Prime Minister, Anthony Albanese is perpetuating the myth that China’s action in 2020 to restrict Australian exports was a bolt out of the blue that was uncalled for. President Xi will have a very different view.
Either he is unaware or feigns not to know that during the previous four years we blocked:
- China’s exports of aluminium and steel products on grounds that the WTO rejected,
- Chinese investments including those in non-strategic products like Lion dairy and drinks,
- Chinese technology even though Huawei’s 5G system was recognised as the best available, and
- China’s promotion of its interests in Australia like other nations do (e.g., Israel, USA, Britain, France, Germany, India, Japan).
Afterward, ASIO raided the homes of Chinese journalists to seize their computers and interrogate them in front of their families. Also, the Australian government pressured universities to close their Chinese-sponsored language centres notwithstanding they don’t engage in politics.
These obstructions to Chinese trade, investment, technology, and influence breached the letter and spirit of our 2015 Free Trade Agreement with China that the Abbot government at the time had hailed as an “economic partnership” since it extended beyond trade by embracing measures for closer economic integration.
When Malcolm Turnbull became PM, the mood changed (the appointment of China hawk, John Garnaut, as his senior and then principal international adviser possibly spawned that). Canberra decided that Australia should lead the world in decoupling from China, even though it was our main market and an important source of investment, tourism, and students. This stance proved a winner with the new Trump administration though Australia got no favours in return. Indeed, Trump’s trade deal with China forced it to divert its agricultural imports to America at the expense of other primary producers including Australia.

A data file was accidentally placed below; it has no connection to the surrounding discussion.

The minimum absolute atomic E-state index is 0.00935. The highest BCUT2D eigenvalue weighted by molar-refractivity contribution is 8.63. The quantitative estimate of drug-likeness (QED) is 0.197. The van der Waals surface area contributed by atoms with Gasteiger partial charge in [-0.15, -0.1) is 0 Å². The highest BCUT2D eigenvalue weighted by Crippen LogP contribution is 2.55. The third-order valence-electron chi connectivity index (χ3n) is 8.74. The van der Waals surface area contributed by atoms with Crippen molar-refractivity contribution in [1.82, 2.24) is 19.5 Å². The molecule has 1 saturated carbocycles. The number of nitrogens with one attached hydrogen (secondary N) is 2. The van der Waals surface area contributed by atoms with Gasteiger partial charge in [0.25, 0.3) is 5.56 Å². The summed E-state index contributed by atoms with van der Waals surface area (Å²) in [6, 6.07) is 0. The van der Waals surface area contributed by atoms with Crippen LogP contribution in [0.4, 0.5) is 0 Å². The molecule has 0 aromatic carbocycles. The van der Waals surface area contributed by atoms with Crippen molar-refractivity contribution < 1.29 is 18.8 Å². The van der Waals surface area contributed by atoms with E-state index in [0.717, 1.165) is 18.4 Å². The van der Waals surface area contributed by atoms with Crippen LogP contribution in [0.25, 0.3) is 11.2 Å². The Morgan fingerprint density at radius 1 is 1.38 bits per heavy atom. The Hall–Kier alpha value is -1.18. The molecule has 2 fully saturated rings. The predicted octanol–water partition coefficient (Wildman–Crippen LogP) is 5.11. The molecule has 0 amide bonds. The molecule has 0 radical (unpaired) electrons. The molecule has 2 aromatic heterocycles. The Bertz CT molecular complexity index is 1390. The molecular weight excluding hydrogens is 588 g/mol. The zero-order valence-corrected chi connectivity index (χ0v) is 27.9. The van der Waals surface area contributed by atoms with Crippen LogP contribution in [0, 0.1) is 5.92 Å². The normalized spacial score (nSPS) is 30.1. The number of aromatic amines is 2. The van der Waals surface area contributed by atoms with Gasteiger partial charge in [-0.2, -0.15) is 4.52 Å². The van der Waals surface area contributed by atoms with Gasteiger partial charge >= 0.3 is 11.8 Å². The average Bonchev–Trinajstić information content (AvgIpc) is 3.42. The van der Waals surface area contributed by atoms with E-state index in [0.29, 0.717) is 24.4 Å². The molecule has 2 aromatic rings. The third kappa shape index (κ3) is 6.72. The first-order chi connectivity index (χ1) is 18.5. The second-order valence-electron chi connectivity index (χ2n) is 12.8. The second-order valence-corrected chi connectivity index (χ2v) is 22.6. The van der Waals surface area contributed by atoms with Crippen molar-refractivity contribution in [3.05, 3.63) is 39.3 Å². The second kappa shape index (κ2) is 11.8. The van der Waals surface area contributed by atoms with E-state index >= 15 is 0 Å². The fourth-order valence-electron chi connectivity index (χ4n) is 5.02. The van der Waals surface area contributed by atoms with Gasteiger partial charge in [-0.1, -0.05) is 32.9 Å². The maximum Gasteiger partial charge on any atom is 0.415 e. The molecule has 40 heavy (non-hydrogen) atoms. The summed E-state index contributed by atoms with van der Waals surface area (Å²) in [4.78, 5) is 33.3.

In April 2020, the Australian Foreign Minister Marise Payne, after liaising with America, but not consulting China, announced that Australia would push for an independent international inquiry into the outbreak of COVID-19 in Wuhan, China. Prime Minister Scott Morrison went further, suggesting that the World Health Organisation (WHO) needed tough new “weapons inspector” powers to undertake the investigation. For China that was the last straw since it presumed the virus was China’s fault. China then decided that Australia was no longer a reliable “economic partner”, but a “hostile supplier”. Thereafter, it put restrictions on our exports of lobster, beef, cotton, and timber, tariffs on our wine and barley, and blocked our coal and copper.
Albanese says, “China has changed, not Australia”. In truth, Australia decided to overturn its economic partnership with China almost immediately after formally signing up for it. When Australia changed its views after Turnbull became PM it should have been upfront and told China it wanted to scrap the deal. Instead, the agreement is still in place, though now a dead letter law.
America’s containment policy